I took a couple of months “off” before joining Honeycomb — spent mostly doing go to market consulting work for pre-launch startups and talking to people about what’s interesting, clocking 2–5 meetings a day.
You can either build a marketplace or be vertically integrated.
What you cannot do is build a platform, unless it’s for some completely un[der]served market.
Platform plays are hard
This should be a truism. How do you compete with Amazon, Google, or even Twilio? If we take them on head on, we lose. There’s nothing you’re going to build that they can’t copy. Witness the snap-ification of all Facebook properties.
Users who come to you first, an entirely new generation, may stay with you. But the vast population using an existing platform will prefer to use that platform’s copy of your feature because the value to them generated by the network effects (and their own personal investment) of the incumbent platform is not worth abandoning to start from scratch on your thing.
Platforms tend to be subject to winner-take-most-if-not-all dynamics and you have to find somewhere where a winner has not already taken the most.
Thus un[der]served markets. It seems there’s plenty of space to build non-generic platforms for specific markets with their own needs, language, culture, and particularities. Of course that’s TAM limiting — and unless there are premiums to be charged (high relative margins) — maybe not fit for venture capital.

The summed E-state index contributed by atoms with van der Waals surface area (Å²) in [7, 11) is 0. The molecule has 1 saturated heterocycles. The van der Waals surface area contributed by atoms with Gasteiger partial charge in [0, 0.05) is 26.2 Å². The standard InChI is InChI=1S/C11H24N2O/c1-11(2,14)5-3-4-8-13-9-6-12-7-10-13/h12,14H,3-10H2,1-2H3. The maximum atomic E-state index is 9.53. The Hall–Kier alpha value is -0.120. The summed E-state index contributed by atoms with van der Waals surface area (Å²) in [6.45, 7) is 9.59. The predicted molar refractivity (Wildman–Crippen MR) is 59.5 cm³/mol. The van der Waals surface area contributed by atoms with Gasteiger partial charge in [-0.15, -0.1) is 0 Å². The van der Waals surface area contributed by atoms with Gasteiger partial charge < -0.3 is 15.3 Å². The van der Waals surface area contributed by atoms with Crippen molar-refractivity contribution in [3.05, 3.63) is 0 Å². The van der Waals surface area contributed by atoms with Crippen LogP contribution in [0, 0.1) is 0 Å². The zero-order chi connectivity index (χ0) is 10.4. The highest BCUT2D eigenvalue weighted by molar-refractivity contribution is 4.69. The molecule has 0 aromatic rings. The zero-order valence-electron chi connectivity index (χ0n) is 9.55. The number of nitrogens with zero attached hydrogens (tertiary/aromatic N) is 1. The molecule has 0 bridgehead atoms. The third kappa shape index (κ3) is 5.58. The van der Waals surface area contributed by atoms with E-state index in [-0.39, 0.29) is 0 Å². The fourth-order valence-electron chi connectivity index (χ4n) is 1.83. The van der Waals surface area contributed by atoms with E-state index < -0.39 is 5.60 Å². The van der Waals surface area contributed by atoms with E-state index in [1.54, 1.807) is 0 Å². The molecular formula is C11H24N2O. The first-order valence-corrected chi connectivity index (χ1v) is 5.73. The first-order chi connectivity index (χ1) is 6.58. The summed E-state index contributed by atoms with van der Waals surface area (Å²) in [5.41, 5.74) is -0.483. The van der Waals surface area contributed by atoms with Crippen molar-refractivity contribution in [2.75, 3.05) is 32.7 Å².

Be vertically integrated
Instead of building wide, build deep. Although I think this applies more to existing software businesses rather than someone building something new. Unless it’s in an unserved niche, in which case maybe you can build deep before attracting too much attention from outside the market you choose to operate in.
If you look at Salesforce’s acquisitions, ignoring the usual failed forays, what stands out is that they are going deep in go to market. They’re buying up bits of the funnel, including customer success/support for the world of MRR/ARR driven GTM machines.
Build (or modernize) marketplaces
Connect supply and demand that haven’t been connected before, or electro-internet-connectify a marketplace that’s still run off paper-faxes-and-phone-calls. Usually in the process you’ll either become a new (hopefully) value-adding intermediary or disintermediate incumbent rent-seekers.
What is the critical differentiator for incumbents, and can some aspect of that differentiator be digitized? If that differentiator is digitized, competition shifts to the user experience, which gives a significant advantage to new entrants built around the proper incentives Companies that win the user experience can generate a virtuous cycle where their ownership of consumers/users attracts suppliers which improves the user experience— Aggregation Theory by Ben Thompson